She did, however, get an assist in the comedy department from her husband, John Bessler, who served as a sounding board for her rehearsals. Bessler wisely gave his wife’s performance a huge thumbs-up, telling HOH that she had been practicing her material around the house all week. “I’d heard all those jokes,” he told us after her performance.

Senatorial Sisterhood. Be warned, old boys club: The ladies are taking over.

If Bonnie Newman is confirmed to replace Commerce Secretary-nominee Judd Gregg (R) as a Senator from New Hampshire, it truly will be a historic moment for women in the Senate — and in more ways than one.

Newman would be the 18th female Senator this Congressional session, a new record for female representation in the chamber, Senate assistant historian Betty Koed confirmed to HOH. But because Newman also would join Sen. Jeanne Shaheen (D) in representing New Hampshire, the Granite State would become the fourth served by two female Senators — the others being California, Maine and Washington — and that’s another record.

The speed of women entering the Senate also is notable. Koed recalled the excitement surrounding the 2001 publication of the book “Nine and Counting: The Women of the Senate,” in which the then-nine female Senators shared the personal stories of how they managed to break through the “old boys club” of the Senate. “Here we are, eight years later, and if this happens, they would have doubled their numbers,” Koed said.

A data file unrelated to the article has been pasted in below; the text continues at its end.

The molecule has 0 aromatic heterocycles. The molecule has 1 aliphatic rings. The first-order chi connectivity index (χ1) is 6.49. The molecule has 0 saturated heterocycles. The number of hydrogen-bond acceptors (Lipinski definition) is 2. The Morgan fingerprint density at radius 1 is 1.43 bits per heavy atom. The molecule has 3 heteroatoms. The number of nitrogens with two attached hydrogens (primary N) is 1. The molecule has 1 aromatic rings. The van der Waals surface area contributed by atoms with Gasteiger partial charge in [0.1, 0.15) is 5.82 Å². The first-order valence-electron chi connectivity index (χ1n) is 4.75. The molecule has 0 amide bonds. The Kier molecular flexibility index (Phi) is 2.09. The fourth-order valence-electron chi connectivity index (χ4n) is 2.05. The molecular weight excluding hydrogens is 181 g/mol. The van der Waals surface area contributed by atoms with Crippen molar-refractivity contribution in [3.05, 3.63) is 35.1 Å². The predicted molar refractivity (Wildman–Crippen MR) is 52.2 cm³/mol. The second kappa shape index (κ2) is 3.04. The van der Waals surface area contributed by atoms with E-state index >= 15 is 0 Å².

Their ranks could grow even more: Missouri Secretary of State Robin Carnahan (D) already has announced she’s running to replace retiring Sen. Kit Bond (R) in 2010. Should she win, she’ll join Sen. Claire McCaskill (D) in representing the Show Me State — making them the fifth female Senatorial pair.

Sounds like it might be time to put in some more ladies’ rooms in the Senate.

Submit your hot tips, juicy gossip or comments here.

Recent Stories

Strange things are afoot at the Capitol

Photos of the week ending May 24, 2024

Getting down on the Senate floor — Congressional Hits and Misses

US-China tech race will determine values that shape the future

What’s at stake in Texas runoff elections on Tuesday

Democrats decry ‘very, very harmful’ riders in Legislative Branch bill